As with all great songwriters, you see what is precisely special about Cohen’s art by noting how much is lost when it hits the page. This is why lyricists are not, however brilliant they may be, “poets”: Why should they be? Poetry lost the benefit of musical accompaniment aeons ago: it returns only very rarely and, when it appears, it takes a lot of getting used to. A kind of truce was struck: poets get the page and all the mental spaciousness that attends silent reading. Singers get to keep many of the devices of poetry—rhyme, imagery, and so on—plus the verbal work that song will not survive on the page.
But of all the lyricists people call “poets,” Cohen comes closest to surviving that hard passage into print. “Suzanne” is not a poem: too much depends upon the glorious, tentative melody backed by a choir of voices and strings. But you can see, even on the page, that Cohen’s sense of song includes the kind of inscrutable swerves of mind that great poets make. Somehow Constant Comment tea served to him by his friend’s gorgeous wife becomes “tea and oranges/that come all the way from China.” Cohen might have been thinking of Stevens’s “Sunday Morning” and its “late coffee and oranges/in a sunny chair”; in both cases, a secular Eucharist conjures the presence of Christ. Here is the second verse of “Suzanne”:
And Jesus was a sailor
when he walked upon the water
and he spent a long time watching
from his lonely wooden tower
and when he knew for certain
only drowning men could see him
he said All men will be sailors then
until the sea shall free them
The weak stress on the last syllable of every line ensures that we roll right into the next line in expectation of the strong stress: this is a literary effect, not strictly a melodic one, though the melody shapes it. And the way the song leaps across lines, looking for its next strong stress, suggests the song’s beautiful sense of how spontaneity and risk find a home within pattern and routine. It is a song about the surprise of ceremony.
Suzanne Verdal is not the only muse of Cohen’s to achieve fame: Marianne Jensen, of “So Long, Marianne,” has an entire Norwegian book written about her. But Suzanne has an additional claim to fame: she is one of the few women Cohen ever wrote about who refused to sleep with him. This might have been the source of the song’s mystery; women who are more forthcoming end up in a different sort of song. “Chelsea Hotel #2” is Cohen’s best song, though for important reasons he is not its best singer: that honor would go to Rufus Wainwright, whose operatic interpretations of Cohen’s melodies bring many of his songs the lives they wanted all along. Wainwright is gay, which changes everything about the force of its opening verses:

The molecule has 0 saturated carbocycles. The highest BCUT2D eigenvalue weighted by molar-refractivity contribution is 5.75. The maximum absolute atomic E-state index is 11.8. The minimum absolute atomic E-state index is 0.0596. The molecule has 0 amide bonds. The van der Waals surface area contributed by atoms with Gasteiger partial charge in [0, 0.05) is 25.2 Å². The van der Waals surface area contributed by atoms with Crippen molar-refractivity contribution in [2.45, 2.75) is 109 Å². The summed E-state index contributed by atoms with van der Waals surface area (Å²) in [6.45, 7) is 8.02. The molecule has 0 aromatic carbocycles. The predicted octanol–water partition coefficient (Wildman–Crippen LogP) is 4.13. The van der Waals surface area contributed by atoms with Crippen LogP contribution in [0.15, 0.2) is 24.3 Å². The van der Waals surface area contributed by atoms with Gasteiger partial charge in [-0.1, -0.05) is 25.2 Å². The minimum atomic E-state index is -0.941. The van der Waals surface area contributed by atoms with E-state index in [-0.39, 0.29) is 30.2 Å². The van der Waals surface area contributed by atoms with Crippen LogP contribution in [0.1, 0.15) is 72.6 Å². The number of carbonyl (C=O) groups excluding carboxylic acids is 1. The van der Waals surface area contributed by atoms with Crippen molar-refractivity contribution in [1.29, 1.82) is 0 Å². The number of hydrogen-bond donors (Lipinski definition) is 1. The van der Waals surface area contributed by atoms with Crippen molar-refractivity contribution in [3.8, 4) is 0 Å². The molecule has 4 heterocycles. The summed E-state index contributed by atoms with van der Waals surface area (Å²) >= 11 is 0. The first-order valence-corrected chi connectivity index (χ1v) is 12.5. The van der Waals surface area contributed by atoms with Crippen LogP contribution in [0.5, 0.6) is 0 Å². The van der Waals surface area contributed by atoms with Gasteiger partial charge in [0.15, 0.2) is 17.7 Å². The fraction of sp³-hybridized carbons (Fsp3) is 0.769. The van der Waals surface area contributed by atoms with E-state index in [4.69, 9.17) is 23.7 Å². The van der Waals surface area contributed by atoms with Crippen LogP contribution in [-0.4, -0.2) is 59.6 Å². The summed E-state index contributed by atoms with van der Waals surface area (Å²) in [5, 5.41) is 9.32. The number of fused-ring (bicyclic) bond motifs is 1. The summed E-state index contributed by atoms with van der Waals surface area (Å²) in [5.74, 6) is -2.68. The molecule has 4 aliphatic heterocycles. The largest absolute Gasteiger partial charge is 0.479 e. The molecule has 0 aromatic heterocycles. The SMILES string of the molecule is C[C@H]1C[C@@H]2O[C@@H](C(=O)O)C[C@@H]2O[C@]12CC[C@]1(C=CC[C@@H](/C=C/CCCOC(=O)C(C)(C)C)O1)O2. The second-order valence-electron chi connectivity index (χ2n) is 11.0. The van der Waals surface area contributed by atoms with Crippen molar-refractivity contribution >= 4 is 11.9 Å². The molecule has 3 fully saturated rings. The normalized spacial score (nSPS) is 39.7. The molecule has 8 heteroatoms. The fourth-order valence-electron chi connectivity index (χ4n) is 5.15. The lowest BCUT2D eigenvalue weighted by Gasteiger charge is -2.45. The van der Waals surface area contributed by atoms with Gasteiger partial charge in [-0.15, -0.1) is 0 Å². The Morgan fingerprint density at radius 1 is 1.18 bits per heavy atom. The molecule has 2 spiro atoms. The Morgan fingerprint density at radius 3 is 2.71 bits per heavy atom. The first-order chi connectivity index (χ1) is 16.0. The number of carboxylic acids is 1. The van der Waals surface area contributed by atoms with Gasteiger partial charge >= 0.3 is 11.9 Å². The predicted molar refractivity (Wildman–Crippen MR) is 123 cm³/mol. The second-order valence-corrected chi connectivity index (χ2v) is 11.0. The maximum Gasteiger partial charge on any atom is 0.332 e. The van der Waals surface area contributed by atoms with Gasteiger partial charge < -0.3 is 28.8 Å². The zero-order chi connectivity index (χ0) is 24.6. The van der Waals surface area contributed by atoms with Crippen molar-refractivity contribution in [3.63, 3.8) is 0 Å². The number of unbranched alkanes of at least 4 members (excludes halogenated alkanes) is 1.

I remember you well in the Chelsea Hotel,
You were talking so brave and so sweet;
Giving me head on the unmade bed
While the limousines wait in the street.
The “you” in this song is Janis Joplin: their stories diverge a little, but according to Cohen, the episode in question unfolded because Joplin couldn’t find the guy she was looking for, Kris Kristofferson. The atmosphere of the song is utterly funereal (the unmade bed, the limousines “waiting” like hearses to take Joplin away), an effect driven home by a steady 3/4 beat, part dirge, part prom dance. Nothing in the print version approximates that beat.
Paradoxes abound when you think about the lyrical strength of Cohen’s best songs. They tend to be rather lushly orchestrated where we expect a spare presentation of voice. Other singers—Wainwright, the late Jeff Buckley, Jennifer Warnes—made his songs famous; often when people hear him singing them, their initial response is resistance. He claims to feel little sense of ownership; he has been negligent of copyright and other business matters, once losing all his money to a rogue manager while he, Cohen, was immersed in Zen meditation. “Hallelujah,” which has been recorded over two hundred times, is, for some, a nearly supernatural song, a song they feel brings them health and luck and bounty.
Cohen’s signature on his own songs is often faint, which makes others often better performers for them, even though the sensibility they convey is uniquely his. But since there are comparatively few songs (twelve albums in nearly fifty years) and they are so much alike (Cohen never had a country phase, or a reggae phase, or converted to evangelism), you can talk about a “Leonard Cohen song” the way you could never describe a prototypical Dylan song.
From the moment Judy Collins recorded “Suzanne,” his career has been in others’ hands; he occasionally shows up in it and sings his songs, but his nature is to wander in and out of his own work rather distractedly. He is now seventy-eight and recently released a new album and started a tour. His outfit hasn’t changed, but now the black hat and suit seem like mourner’s attire. In “Going Home,” the remarkable opening track on his new record, Old Ideas, Cohen, who often speaks in the role of someone talking about him, plays God:
I love to speak with Leonard
He’s a sportsman and a shepherd
He’s a lazy bastard
Living in a suit
But he does say what I tell him
Even though it isn’t welcome
He just doesn’t have the freedom
In the Sixties, with his briefcase and his blazers, he seemed old and a square: he was thirty-two by the time he became popular with the people who distrusted anyone over thirty. Now that he has hit the road again, he seems preternaturally young: a musician working gigs, not, like so many of his contemporaries, a spectacle attracting endorsements. He isn’t going home, because really, he never left.